Immediately to the right of the man in the jacket is a butcher’s shop, which rather seems to be rubbing the goat’s nose in it.
After an enjoyable breakfast at The Village, a local watering-hole, I received an invitation from Atala to visit a couple of places with her. Wasn’t exactly sure where they were, but I was more than happy to go along with whatever she suggested; I get few enough opportunities to see anything outside my immediate locality. I met her near her office, where she arrived with her younger daughter, Beza, a bright and smiley ten-year-old (her older sister, Yebsira, is already a member of the cast, playing her mother’s twin sister!)
We caught one of those minibuses I have already described, which pleased me, as I was keen to experience one from the inside, and a guide made it all the less stressful. It was a relatively short trip, and actually that was quite long enough to appreciate their (lack of) charm. They were, as I ought to have suspected, hot, smelly and crowded, with no leg or head room; as my head was jammed against the roof, I could not even look out of the window.
We arrived in Piasa, the next district along from 4 Kilo, and a swift march through town gave me a view of the less savoury aspects of street life: the seriously disabled beggars, lying on the street; the man scrabbling to gather together a few grains of cooked rice spilled onto the pavement; and most disturbing of all the seriously disturbed man with barely enough clothes to cover himself, who jumped and pushed his way ahead of us, screaming curses as he went. We hung back, not wishing for any further encounter, but it was not pleasant to see him getting into serious altercations with the people ahead. Most serious of these was his encounter with a pavement salesman, who picked up a stout stick; we took our chance to push past them and away, but we heard the shouts and screams of their altercation for some time.
Our actual destination was the Baza picture school, a traditional art centre, located off the street in a somewhat shabby complex of old buildings off the main street (some of the buildings, built in a traditional style, had clearly once been magnificent, but many were now virtually collapsed. The painting school had a group of four and five girls, painstakingly copying religious pictures. There were also some examples of Ethiopian calligraphy lying around, and Beza was happy to demonstrate a few letters, (including “Cris”) on a scrap of parchment, using a traditional pen of a small piece of bamboo with its end sharpened to make a nib. Atala had been particularly keen to show me the main hall, but there was a meeting in progress, so we were unable to enter.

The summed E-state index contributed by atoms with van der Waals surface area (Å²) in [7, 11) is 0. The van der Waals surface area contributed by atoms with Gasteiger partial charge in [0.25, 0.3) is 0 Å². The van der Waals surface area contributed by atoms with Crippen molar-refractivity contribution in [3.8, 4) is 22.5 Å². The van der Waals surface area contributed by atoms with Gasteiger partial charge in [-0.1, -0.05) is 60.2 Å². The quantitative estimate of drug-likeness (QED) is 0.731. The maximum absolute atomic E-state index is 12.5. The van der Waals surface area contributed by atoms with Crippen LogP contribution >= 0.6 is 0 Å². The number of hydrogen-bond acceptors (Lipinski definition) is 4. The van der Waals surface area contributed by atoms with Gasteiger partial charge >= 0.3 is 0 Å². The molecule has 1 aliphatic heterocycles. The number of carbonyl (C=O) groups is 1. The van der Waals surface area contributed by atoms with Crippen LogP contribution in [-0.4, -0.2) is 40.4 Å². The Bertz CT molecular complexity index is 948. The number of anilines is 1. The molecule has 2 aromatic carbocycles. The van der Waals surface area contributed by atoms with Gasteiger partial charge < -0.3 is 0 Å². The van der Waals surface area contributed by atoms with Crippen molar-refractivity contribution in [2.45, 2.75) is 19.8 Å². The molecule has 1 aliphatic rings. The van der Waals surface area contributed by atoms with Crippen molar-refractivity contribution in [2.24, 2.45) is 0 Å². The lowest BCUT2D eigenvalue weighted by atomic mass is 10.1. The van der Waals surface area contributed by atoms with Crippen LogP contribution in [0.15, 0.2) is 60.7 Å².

On our route out, it was clear that the Painting school was part of a larger arts centre, and I was shown the theatre. It was a large, bare hall, with a stage at one end, but clearly an ancient building – there was no electricity for any lighting at all. There was a class in progress, six children of varying sizes demonstrating a sequence of a variety of traditional dances. Energetic and charming, if understandably lacking a little precision.
Another room in the same building had a mirror at one end, so I assumed it was a dance studio, but it turned out to be a modelling school, with a strip of lino down the middle to represent a catwalk. The young man and two young women were happy to demonstrate its use, but I have to say I find it difficult to believe there was much more for them to learn (but that may be just me displaying my prejudices.)
We caught a full-sized bus to our next destination – we were visiting Atala’s sister – and were making slow enough progress in the heavy traffic when even that came to a sudden halt when a lorry in the adjoining lane misjudged its width and scraped down our side. The ensuing halt, inspection and discussion was clearly going to take some time, so we disembarked. The walk which followed, as we tried to track down an appropriate minibus in an unfamiliar area, did provide me with an insight into the mass of humanity that is busy Addis. Lined up along one side of the pavement, virtually shoulder to shoulder, were people selling… well, just about everything (though much was cheap and Chinese): washing-up bowls, kitchen implements, Ipad cables. But as Atala pointed out, so many sellers, so few buyers. But if I thought the street was chaotic and mad, it was even worse as we descended the steep concrete steps to the teeming bus station. I told Atala not to lose me, or I might be lost forever.
Eventually, we found a minibus to take us to her sister’s neighbourhood. This turned out to a very pleasant gated community, originally government houses, so I was told. The houses were all in good condition, the environment green and shady, with lots of trees, and green squares. We spent a most comfortable hour or two with Asteda and her family in their modern, comfortable house. Their parents, an elderly couple in traditional dress, were sitting serenely on the sofa in the lounge watching TV, but welcomed me graciously, if wordlessly. Astede gave Atala and I some lunch – tagliatelli, making a welcome change – and later, much to my pleased surprise, Astede drove us home, dropping me first at Arat Kilo.
It had been a low-key day, but all the more valuable for all that, to get a closer view of real life in Ethiopia, the sort of opportunity a tourist does not often get.